I love the Electric Ballroom. It’s a cavernous space, the acoustics are good, it’s close to the Camden tube and- crucially- the bars are easily accessible. It was the ideal venue for Wednesday evening’s entertainment. Mayhem (these days going by the name True Mayhem) played their era- defining classic De Mysteriis Dom Sathanas and we were there to witness proceedings.
Dragged Into Sunlight opened the night with a hugely confident set. I had never heard of them before, but they were absolutely brutal (and had the stage presence to match). Recommended. The crowd was a pretty good mix. As per usual, most of London’s metal tribes were well represented, but I dare say it was a more diverse crowd than usual. Some folks were band t- shirt casual and some less so (Ladies walking around in leather thongs, gentlemen parading their tattooed foreheads, that sort of thing). The occasional boorish moron aside, almost everyone was cheerful and chatty. Some dude told me I looked like a member of Red Fang, which should be up there in the pantheon of great chat up lines. Essentially we mostly smoked, drank and ambled along. My friends had seen Mayhem before and I was never a huge fan, so we were content to take in the sights.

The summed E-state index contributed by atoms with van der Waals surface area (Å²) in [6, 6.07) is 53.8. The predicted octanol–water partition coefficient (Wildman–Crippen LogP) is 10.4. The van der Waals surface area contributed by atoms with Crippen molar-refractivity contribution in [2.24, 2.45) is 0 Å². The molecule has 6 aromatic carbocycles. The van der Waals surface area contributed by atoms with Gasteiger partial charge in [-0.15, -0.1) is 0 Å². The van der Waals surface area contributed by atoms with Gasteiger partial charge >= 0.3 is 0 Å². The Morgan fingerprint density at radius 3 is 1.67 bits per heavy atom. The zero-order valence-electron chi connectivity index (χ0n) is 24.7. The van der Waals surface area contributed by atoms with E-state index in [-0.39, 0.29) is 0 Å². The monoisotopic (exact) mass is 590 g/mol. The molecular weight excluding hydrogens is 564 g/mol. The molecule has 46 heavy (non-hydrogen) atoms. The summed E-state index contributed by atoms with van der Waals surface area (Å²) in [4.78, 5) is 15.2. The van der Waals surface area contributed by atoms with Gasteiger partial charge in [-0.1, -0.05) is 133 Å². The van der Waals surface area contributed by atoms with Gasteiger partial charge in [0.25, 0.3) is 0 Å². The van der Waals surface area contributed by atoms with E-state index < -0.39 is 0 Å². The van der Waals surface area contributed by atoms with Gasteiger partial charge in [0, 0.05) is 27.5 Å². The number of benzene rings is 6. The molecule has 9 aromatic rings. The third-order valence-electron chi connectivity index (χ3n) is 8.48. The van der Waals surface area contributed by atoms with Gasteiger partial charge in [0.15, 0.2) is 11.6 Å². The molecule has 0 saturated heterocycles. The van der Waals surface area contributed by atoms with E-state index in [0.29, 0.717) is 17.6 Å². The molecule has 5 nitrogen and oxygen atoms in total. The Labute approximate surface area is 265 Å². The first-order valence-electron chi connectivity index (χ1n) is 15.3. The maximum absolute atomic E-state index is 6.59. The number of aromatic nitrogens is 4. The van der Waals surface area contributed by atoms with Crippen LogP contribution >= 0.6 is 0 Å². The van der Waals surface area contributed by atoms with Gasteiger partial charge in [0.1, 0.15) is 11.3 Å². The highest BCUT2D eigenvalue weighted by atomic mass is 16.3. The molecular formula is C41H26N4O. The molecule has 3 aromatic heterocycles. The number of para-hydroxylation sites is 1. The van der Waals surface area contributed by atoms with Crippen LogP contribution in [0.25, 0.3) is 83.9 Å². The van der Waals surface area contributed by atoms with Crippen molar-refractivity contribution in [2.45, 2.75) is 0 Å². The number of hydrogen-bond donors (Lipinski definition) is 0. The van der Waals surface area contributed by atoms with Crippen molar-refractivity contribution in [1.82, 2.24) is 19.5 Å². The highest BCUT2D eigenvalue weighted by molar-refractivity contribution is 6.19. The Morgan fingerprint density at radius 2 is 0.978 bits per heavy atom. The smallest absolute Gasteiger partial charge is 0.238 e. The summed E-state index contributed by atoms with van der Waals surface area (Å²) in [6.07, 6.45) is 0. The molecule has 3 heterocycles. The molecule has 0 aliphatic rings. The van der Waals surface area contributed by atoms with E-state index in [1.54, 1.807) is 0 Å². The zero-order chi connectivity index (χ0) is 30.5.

It’s kind of weird to see one of the most controversial bands of all time (the history of which is plagued with murder, fire, suicide, decapitated pigs and controversial – no – despicable ideologies) do all the things that most veteran bands do. Playing a classic album live, touring the world, asking the audience to not use flash photography, etc. But then they come on stage and you forget everything. They are gleefully, effortlessly charismatic. Appearing behind a thick fog of dry ice, they were clad in black robes and sported what looked like 80s horror movie demon makeup. It’s hard to tell because of all the smoke. Anyway, without any preamble, they proceeded to demolish us. Musically, they are a far tighter outfit these days, but what they lost in CVLT lo-fi cred they gained in dynamics and skullcrushing noise. But the reason they are such a force to be reckoned with is Attila Csihar’s banshee shrieking. Even on a mild London weeknight, the effect is hair raising. For the finale there were candles and an altar and all that, and it was all splendid family entertainment. Don’t miss them if you get the chance.